Thursday, 24 March 2011

The Mental Trips of Sinbad II

Less often than we'd like to admit, we're very fragile creatures; even if we overly portray ourselves as a riddle wrapped in a mystery inside an enigma. For the most part, we're hiding behind self-made walls of pride and prejudice, of vanity and greed, heading aimlessly with the stride of the knowledgeable goat being led by a shepherd's dog.

Our minds are our compasses, and despite them being shallow pools of rain, sometimes; they do reflect the stars a million light years away, and those stars, are our eventual destination, if we choose to engage all our senses in the art of "living". Humanity is best served by the act of leaving a trace remembered long after one's short "cameo" is over, otherwise it's a waste of space and time.

Live, Love, Loath -moderately- and most of all, Learn; and while doing so, be thankful for God's Grace.

Friday, 11 March 2011

On Arabs, Revolutions, and Conspiracy Theories

There's been a lot of talk about hidden hands behind the Tsunami-style revolutions across the Arab World; and although it's a fair assumption if we take the long history of Conspiracy Theories' relationship with the collective Arab psyche, it is also humiliating to the human spirit, which is the same all over the world, for no human spirit is more refined or capable of change than any other.

We have to admit; in the beginning, that Arab Will has been deficient since the beginning of the 20th century; the 400 odd years of Ottoman rule contributed to the dormancy of the free spirit of the Arab, partly because the Ottoman empire was seen as the House of Khilafah, the most divine rule in Islam, and revolting against it would be considered one of the greatest acts of heresy imaginable, and partly because the economic and social state under which Arabs were, made it increasingly impossible for them to think about anything more than earning their daily bread.

As of late 1880s, Arab intellects who've been exposed to the diversity of the world, through their travels to the West and East, such as Muhammad Abdo and Jamal Al-Deen Al Afghani to name a couple, began advocating Change as an element of Reform -Rather than Reform as an Element of Change- they taught and preached about the virtue of changing the Islamic self view, which roughly translates to looking into a mirror and changing one's own self before seeking to change the surrounding circumstances, a clear understanding of the Qur'anic verse:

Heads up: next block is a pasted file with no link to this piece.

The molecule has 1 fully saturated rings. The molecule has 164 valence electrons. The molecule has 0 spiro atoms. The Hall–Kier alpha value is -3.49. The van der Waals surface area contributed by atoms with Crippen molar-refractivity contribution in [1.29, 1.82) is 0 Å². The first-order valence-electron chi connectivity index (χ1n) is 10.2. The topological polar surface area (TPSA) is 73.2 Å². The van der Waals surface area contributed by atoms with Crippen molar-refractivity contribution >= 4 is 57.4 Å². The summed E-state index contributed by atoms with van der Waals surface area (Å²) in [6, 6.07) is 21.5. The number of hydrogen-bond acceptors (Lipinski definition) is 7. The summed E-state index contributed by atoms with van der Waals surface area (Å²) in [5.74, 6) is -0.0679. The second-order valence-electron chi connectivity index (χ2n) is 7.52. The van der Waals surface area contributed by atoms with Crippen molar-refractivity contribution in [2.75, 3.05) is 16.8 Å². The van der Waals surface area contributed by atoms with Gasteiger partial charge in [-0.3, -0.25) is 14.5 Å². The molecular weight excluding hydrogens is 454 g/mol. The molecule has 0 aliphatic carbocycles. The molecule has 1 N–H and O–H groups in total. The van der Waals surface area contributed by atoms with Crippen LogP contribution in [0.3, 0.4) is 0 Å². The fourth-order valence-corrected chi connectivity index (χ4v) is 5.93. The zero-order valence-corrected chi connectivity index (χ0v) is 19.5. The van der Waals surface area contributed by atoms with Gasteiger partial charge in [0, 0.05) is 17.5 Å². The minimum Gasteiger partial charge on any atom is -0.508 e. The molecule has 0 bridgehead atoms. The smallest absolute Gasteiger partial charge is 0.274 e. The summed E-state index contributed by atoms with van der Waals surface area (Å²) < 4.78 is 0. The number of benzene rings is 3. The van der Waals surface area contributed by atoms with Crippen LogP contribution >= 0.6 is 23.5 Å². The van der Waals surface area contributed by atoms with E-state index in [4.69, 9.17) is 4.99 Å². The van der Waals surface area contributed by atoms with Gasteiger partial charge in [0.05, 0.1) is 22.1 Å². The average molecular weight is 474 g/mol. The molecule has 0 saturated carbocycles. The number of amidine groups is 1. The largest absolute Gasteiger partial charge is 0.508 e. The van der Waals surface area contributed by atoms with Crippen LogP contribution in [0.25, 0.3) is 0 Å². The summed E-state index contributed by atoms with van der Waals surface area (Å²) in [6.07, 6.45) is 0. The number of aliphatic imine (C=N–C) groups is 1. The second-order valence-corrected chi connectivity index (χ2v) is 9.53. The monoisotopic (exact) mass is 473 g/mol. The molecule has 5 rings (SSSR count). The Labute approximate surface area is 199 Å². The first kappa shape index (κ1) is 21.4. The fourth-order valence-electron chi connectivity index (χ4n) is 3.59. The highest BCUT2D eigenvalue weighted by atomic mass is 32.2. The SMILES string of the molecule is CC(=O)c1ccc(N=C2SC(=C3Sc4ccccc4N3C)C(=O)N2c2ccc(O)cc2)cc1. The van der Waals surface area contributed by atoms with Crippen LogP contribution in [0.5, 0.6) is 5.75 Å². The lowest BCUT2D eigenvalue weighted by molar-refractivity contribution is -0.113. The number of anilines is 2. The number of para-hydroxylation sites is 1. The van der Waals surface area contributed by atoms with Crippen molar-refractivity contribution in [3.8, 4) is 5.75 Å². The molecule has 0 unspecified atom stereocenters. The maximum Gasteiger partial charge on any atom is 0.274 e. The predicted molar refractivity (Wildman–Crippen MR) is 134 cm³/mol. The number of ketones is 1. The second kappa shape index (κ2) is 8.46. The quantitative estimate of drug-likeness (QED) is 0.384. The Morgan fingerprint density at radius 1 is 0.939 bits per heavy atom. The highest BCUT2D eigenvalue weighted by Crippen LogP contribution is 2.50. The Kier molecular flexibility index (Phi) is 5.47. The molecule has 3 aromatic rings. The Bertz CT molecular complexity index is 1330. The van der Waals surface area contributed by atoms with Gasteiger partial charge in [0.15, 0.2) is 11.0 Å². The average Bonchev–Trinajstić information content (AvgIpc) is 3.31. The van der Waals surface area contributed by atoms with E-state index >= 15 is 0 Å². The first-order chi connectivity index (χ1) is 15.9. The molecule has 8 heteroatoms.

إِنَّ اللهَ لا يُغَيِّـرُ مَا بِقَومٍ حَتَّىٰ يُغَيِّـرُوا مَا بِـِأنفُسِهم

"Allah changeth not the condition of a folk until they (first) change that which is in their hearts"

This revolutionary vision, gave the responsibility of achieving Freedom to humans, rather than the centuries old silent acceptance of tyranny -in all its forms- and labeling it as a God-willed Destiny. The fresh breath of air the Islamic mind got during that period, made it possible for the Arab mind to recover the long lost identity of being an Arab, from Egypt to Syria to Palestine and Lebanon, Arabs began identifying themselves as such, regardless of their religious background, a revert to the thought of supremacy of humanity over taboos.

I'm not going to bore you with a long lesson in history for you all are more educated on the matter than I am, so to make a long story short, I would argue that the past five generations of Arabs have lived through one setback after the other, from the Great Arab Revolt's Utopian promise of a unified Arab state's ending with Sykes-Picot, to the creation of Israel and the loss of Jerusalem, to Saddam's lost dream of Arab potential, to the endless pointless peace process. Arabs got used to the thought of self degradation and finger pointing, blame became our favourite pass-time, and docking responsibility became our greatest sport, we've learned to enjoy defeat in a masochistic way affecting all aspects of our lives and driving us to revert to the belief that misery, tyranny, corruption and decadence is Fate only breakable by God, for which we have to wait as if it were a table of bounties delivered from heaven as we lay on our sides and watch.

Some would argue that the US has a role in the Arab revolutions, others would blame Aljazeera's Israeli agenda, other others would give the credit to the Muslim brotherhood. All of these hypotheses are deliberately or indeliberately underestimating the power of the human spirit, even if that human spirit belongs to people who have been misrepresented, ignored, deceived and oppressed for centuries. The fact remains, that these revolutions are of the people, by the people and for the people; they're the natural evolution of any human experience similar to the one the Arab world lived through in the past 100 years; it happened in Eastern Europe in the late 1980s, in Latin America in the 1990s and in South East Asia in the past 10 years. And if one could borrow a line from the US declaration of Independence -without suggesting anything to anyone other than asserting the universal equality of man's aspirations- I would say that "We hold these truths to be self-evident, that all men are created equal" in their search for a better life, not only in the economic gain and loss meaning of the word, but rather through the embodiment of the supremacy of Freedom over Life itself, even if we've been written off as a domesticated breed.